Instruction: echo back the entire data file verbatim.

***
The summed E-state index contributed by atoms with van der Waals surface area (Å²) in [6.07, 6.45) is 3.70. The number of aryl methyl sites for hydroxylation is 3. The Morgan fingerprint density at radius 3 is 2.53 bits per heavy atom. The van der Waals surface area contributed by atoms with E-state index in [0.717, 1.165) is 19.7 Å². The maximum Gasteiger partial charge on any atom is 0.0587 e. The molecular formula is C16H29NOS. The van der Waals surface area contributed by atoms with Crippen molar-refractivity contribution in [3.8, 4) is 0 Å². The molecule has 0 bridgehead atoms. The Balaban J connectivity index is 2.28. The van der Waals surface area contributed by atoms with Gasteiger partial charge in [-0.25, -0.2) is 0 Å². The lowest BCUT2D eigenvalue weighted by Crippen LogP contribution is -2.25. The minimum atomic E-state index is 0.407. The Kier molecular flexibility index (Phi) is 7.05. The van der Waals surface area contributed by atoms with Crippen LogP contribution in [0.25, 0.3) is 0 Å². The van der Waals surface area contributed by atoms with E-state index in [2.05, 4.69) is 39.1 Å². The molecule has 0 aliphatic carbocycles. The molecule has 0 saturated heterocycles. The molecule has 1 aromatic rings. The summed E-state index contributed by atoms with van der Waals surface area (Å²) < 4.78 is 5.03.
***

The summed E-state index contributed by atoms with van der Waals surface area (Å²) in [6.07, 6.45) is 3.70. The number of aryl methyl sites for hydroxylation is 3. The Morgan fingerprint density at radius 3 is 2.53 bits per heavy atom. The van der Waals surface area contributed by atoms with E-state index in [0.717, 1.165) is 19.7 Å². The maximum Gasteiger partial charge on any atom is 0.0587 e. The molecular formula is C16H29NOS. The van der Waals surface area contributed by atoms with Crippen molar-refractivity contribution in [3.8, 4) is 0 Å². The molecule has 0 bridgehead atoms. The Balaban J connectivity index is 2.28. The van der Waals surface area contributed by atoms with Gasteiger partial charge in [-0.25, -0.2) is 0 Å². The lowest BCUT2D eigenvalue weighted by Crippen LogP contribution is -2.25. The minimum atomic E-state index is 0.407. The Kier molecular flexibility index (Phi) is 7.05. The van der Waals surface area contributed by atoms with Crippen LogP contribution in [0.25, 0.3) is 0 Å². The van der Waals surface area contributed by atoms with E-state index in [2.05, 4.69) is 39.1 Å². The molecule has 0 aliphatic carbocycles. The molecule has 0 saturated heterocycles. The molecule has 1 aromatic rings. The summed E-state index contributed by atoms with van der Waals surface area (Å²) < 4.78 is 5.03.